mission to the victorious Sequani. (Cæsar de B. G., i. 31, The principal towns of this important government, of vi. 11, 12.) While in this depressed condition, the Helvetii which Dijon was the capital, with the river on or near which (Swiss), the most warlike of the Celtic nations, with their they stand, and their pop. in 1832, so far as we can ascertain allies, abandoning in a body their native country, set out for it, we give for convenience sake in a tabular form. Where the shores of the Atlantic (the country of the Santoni, Saintwo numbers are given for the pop., the first is that of the tonge), where they determined to settle. Their road lay town itself (population agglomerée), the second that of the through the country of the Ædui, which they ravaged, withwhole commune.

out encountering any effectual opposition. The only hope

Pop. . Totals of this wretched nation was now placed in their Roman Arnay-le Duc, near the Arroux

2,416 2,563 allies : and they sent ambassadors to Cæsar, who had just enAvalon, on the Voisin, a branch of the Cure 5,089 5,569 tered upon the government of the Roman provinces of Gallia Autun, on the Arroux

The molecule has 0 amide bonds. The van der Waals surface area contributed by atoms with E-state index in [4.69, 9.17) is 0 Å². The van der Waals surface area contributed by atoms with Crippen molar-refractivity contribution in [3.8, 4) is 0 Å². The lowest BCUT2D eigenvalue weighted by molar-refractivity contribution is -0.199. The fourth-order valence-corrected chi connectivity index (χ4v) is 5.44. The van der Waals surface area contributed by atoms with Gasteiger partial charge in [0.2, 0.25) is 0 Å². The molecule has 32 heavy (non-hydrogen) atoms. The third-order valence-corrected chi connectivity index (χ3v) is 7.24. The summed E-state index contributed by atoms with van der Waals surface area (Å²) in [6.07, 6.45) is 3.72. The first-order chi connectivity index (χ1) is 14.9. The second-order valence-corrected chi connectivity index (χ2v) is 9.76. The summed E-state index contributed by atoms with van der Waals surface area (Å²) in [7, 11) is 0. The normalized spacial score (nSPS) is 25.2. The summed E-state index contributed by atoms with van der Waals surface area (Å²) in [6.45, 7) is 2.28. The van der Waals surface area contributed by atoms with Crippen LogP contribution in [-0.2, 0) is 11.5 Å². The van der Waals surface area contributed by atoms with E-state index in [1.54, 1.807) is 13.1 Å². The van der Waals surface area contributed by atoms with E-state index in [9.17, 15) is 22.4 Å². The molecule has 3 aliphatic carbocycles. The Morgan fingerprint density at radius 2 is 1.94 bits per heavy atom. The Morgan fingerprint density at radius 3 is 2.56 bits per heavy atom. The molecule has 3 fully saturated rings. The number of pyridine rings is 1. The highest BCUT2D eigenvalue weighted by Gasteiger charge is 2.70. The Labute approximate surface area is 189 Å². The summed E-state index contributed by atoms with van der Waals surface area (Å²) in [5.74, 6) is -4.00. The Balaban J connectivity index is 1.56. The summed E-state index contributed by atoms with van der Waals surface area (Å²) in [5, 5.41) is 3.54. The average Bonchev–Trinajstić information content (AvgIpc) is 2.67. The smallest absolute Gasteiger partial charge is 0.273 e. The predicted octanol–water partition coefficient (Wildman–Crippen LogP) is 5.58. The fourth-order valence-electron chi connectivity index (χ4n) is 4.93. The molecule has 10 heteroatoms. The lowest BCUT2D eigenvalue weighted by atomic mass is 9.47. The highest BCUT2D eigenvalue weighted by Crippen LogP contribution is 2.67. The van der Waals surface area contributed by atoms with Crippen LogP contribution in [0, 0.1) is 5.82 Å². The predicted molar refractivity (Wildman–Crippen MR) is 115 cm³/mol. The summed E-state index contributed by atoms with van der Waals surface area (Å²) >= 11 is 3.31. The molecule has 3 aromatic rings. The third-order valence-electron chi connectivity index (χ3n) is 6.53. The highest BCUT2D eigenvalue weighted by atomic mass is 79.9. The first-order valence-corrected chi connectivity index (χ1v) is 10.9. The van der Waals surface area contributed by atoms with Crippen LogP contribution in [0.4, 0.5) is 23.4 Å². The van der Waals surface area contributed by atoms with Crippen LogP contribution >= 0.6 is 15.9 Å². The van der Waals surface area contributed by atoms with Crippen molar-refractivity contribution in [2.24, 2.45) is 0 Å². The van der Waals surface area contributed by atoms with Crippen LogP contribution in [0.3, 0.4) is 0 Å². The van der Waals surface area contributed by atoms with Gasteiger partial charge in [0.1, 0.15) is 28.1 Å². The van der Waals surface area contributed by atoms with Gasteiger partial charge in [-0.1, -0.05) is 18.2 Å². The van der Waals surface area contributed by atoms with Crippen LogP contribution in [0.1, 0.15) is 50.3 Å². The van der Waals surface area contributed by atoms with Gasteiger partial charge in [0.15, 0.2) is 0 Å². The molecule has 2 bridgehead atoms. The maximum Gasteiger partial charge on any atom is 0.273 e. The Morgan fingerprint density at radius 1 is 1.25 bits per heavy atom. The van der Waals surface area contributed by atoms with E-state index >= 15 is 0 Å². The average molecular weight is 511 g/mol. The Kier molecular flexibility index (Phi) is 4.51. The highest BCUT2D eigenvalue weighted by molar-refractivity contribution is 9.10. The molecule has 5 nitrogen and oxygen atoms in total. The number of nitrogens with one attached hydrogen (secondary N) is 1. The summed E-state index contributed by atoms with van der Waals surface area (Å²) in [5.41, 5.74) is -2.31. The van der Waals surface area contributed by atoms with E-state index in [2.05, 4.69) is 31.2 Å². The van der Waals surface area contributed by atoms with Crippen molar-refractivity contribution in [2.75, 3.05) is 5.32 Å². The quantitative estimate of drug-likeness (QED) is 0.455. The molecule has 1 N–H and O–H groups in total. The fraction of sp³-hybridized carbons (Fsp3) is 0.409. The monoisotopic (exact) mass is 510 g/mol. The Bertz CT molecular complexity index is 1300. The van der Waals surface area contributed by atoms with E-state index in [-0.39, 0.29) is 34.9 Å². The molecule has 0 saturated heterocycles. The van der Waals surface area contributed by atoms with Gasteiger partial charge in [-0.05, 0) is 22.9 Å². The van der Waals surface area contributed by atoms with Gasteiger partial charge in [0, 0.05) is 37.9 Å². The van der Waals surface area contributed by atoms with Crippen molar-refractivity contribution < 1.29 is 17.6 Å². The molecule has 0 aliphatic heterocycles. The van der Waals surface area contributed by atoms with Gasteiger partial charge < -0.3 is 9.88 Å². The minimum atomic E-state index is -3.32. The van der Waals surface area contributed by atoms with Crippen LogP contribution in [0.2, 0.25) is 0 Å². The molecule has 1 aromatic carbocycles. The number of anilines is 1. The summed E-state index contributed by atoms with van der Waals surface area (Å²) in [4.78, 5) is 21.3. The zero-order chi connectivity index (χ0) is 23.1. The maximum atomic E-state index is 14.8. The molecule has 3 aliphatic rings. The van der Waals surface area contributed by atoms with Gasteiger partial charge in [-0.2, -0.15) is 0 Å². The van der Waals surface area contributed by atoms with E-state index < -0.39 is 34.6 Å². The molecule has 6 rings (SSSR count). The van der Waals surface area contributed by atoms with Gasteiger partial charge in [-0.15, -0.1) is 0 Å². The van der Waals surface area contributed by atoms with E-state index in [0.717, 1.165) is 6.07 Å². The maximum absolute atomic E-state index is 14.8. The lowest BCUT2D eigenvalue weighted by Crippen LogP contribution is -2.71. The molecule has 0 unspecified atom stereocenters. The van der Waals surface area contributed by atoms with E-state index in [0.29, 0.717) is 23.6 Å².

8,610 9,921 Citerior, and Ulterior Illyricum (which comprehends the Auxerre, on the Yonne

10,989 11,439 N. of Italy and the S. of France), pleading that they had Auxonne, on the Saône

3,477 5,287 always so conducted themselves towards the Romans that Bar sur Seine, on the Seine

2,269 9,272 their lands ought not to have been wasted, their children Beaune, on the Bouzoire, a branch of the

led into slavery, and their towns stormed almost under the Dheune

9,908 eyes of the Roman army.' (Cæs. de B. G. i. 11.) Their Bourbon Lancy, near the Loire, about

2,500 request was complied with: Cæsar marched against the Bourg, on the Reys-souse, a feeder of the

Helvetii, cut off their rear guard while on the point of Saône

7,826 8,996 crossing the Arar, and in a second engagement entirely Belley, near the Furaud, a feeder of the Rhône 3,550 4,286 defeated them with great slaughter, and compelled them to Châlons sur Saône, on the Saône

12,220 return home. He then, by the desire of the Ædui and Charolles, on the Reconce

2,781 2,984 other Celtic people, led his victorious army against the Châtillon sur Seine, on the Seine

3,689 4,175 Germans and defeated them, their king Ariovistus escaping Dijon, on the Ouche

25,352 25,552 + across the Rhine, with a very few survivors of his numerous Gex, near the Valserine, à feeder of the

army. Rhône

1,750 2,834 During the greater part of Cæsar's command in Gaul, Jean, (St.) de Losne, on the Saône

1,744 the Ædui appear to have adhered steadily to the interests Mâcon, on the Saône

10,998 of the Romans; but in the general revolt which took place Nuits, on the Meuzin, which unites with

in the seventh year of his government, they were induced the Bouzoire and flows into the Dheune